Going on and off the piste at a French resort
FIRST things first. Yes, France’s Val d’Isere does have a reputation for being expensive and it is, especially if you’re planning on eating out and embracing the apres-ski scene every night.
But no matter what anyone says, you can’t argue with the fact the skiing is fantastic.
Combined with its neighbour, Tignes, there’s a total of 330km of piste to explore, with plenty of steep red and blue runs that are perfect for intermediate and advanced skiers.
One of the most frequent complaints about skiing in ‘‘Val’’ is getting home at the end of the day. Almost every route down to the main town is a challenge, even if you are fairly competent at descending mountains with a couple of planks strapped to your feet. For beginners, the thought of descending the notoriously icy La Face at the end of a full day’s skiing, on legs exhausted from tackling moguls (and perhaps wobbling a bit from the vin chaud at lunch), is enough to strike fear into the bravest heart. But you can just take the lift back into town. You certainly won’t be the only one. More advanced skiers should bear in mind that not all the fun is to be had within the markers. In addition to the huge pisted area, there’s also an incredible amount of off-piste. Staying in one of the most snow-sure resorts in the Alps does have its downsides, though. If you’re serious about going off-piste, make sure you get yourself a guide who knows the slopes. There are numerous avalanches every year because of the sheer amount of snow, and sometimes deaths. Still keen to find some virgin powder? Just make sure you get out early. That extra half hour in bed after a night in Dick’s Tea Bar may seem appealing, but you can be sure that another alpine explorer will have beaten you to it.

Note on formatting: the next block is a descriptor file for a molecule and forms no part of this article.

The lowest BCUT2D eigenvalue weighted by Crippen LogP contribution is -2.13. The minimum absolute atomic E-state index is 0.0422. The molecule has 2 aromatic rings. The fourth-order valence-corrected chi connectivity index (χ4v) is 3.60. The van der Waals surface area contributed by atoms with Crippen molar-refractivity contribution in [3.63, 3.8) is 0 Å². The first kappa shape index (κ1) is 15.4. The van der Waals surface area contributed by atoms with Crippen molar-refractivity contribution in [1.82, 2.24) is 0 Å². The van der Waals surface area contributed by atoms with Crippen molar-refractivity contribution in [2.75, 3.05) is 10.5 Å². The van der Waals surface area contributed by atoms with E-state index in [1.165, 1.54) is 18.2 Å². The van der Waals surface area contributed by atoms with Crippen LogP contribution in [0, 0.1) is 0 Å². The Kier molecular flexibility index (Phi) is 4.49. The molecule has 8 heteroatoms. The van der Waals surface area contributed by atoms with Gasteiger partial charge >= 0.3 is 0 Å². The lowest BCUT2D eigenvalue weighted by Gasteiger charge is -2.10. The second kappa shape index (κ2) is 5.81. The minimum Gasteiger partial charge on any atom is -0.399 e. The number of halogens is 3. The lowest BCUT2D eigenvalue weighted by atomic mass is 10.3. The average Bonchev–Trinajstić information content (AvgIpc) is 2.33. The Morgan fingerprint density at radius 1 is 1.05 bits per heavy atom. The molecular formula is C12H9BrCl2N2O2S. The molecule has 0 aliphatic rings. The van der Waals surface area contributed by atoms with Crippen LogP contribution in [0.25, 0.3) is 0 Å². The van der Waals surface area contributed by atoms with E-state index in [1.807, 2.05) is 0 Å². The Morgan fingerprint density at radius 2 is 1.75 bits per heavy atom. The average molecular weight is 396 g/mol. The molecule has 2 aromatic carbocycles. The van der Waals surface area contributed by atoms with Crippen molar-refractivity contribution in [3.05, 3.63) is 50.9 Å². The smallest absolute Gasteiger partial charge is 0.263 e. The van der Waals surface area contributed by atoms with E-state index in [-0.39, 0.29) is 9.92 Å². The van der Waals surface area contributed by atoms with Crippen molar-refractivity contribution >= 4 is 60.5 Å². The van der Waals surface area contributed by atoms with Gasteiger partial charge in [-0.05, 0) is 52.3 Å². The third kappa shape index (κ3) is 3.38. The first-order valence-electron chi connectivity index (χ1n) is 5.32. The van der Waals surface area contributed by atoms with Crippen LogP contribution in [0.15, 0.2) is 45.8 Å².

And it’s not just the skiing that will get the adrenalin pumping — even some of the lifts are an attraction to thrillseekers. No trip would be complete without a ride on the Leissieres Express, an up-and-over chairlift with a steep rise as you approach the top of the pinnacle ridge, and a stomach-churning drop on the downward section.